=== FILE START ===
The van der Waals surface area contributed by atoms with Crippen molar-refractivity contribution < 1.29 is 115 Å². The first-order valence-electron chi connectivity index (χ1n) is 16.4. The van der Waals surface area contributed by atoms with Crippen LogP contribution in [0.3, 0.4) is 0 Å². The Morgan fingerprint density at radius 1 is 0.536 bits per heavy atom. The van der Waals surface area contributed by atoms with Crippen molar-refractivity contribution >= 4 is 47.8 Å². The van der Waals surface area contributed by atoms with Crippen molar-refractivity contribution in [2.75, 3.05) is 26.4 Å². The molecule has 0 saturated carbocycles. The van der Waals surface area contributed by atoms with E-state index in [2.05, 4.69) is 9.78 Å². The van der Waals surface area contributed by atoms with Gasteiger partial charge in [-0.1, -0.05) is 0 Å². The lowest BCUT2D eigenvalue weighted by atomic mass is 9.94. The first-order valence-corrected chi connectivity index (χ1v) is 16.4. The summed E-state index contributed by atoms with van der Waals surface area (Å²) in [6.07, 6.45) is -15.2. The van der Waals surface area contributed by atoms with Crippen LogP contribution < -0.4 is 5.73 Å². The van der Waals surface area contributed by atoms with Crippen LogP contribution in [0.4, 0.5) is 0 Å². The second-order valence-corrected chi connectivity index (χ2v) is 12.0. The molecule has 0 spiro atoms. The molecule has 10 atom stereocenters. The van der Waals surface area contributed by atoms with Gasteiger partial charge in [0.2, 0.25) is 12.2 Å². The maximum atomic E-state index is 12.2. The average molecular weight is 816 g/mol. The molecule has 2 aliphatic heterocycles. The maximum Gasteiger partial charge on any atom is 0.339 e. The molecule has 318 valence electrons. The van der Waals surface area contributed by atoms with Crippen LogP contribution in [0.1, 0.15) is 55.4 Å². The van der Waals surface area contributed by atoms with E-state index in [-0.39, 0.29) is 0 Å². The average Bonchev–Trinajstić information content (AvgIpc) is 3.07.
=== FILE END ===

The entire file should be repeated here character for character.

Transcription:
The van der Waals surface area contributed by atoms with Crippen molar-refractivity contribution < 1.29 is 115 Å². The first-order valence-electron chi connectivity index (χ1n) is 16.4. The van der Waals surface area contributed by atoms with Crippen LogP contribution in [0.3, 0.4) is 0 Å². The Morgan fingerprint density at radius 1 is 0.536 bits per heavy atom. The van der Waals surface area contributed by atoms with Crippen molar-refractivity contribution >= 4 is 47.8 Å². The van der Waals surface area contributed by atoms with Crippen molar-refractivity contribution in [2.75, 3.05) is 26.4 Å². The molecule has 0 saturated carbocycles. The van der Waals surface area contributed by atoms with E-state index in [2.05, 4.69) is 9.78 Å². The van der Waals surface area contributed by atoms with Gasteiger partial charge in [-0.1, -0.05) is 0 Å². The lowest BCUT2D eigenvalue weighted by atomic mass is 9.94. The first-order valence-corrected chi connectivity index (χ1v) is 16.4. The summed E-state index contributed by atoms with van der Waals surface area (Å²) in [6.07, 6.45) is -15.2. The van der Waals surface area contributed by atoms with Crippen LogP contribution < -0.4 is 5.73 Å². The van der Waals surface area contributed by atoms with Crippen LogP contribution in [0.4, 0.5) is 0 Å². The second-order valence-corrected chi connectivity index (χ2v) is 12.0. The molecule has 0 spiro atoms. The molecule has 10 atom stereocenters. The van der Waals surface area contributed by atoms with Gasteiger partial charge in [0.2, 0.25) is 12.2 Å². The maximum atomic E-state index is 12.2. The average molecular weight is 816 g/mol. The molecule has 2 aliphatic heterocycles. The maximum Gasteiger partial charge on any atom is 0.339 e. The molecule has 318 valence electrons. The van der Waals surface area contributed by atoms with Crippen LogP contribution in [0.1, 0.15) is 55.4 Å². The van der Waals surface area contributed by atoms with E-state index in [-0.39, 0.29) is 0 Å². The average Bonchev–Trinajstić information content (AvgIpc) is 3.07.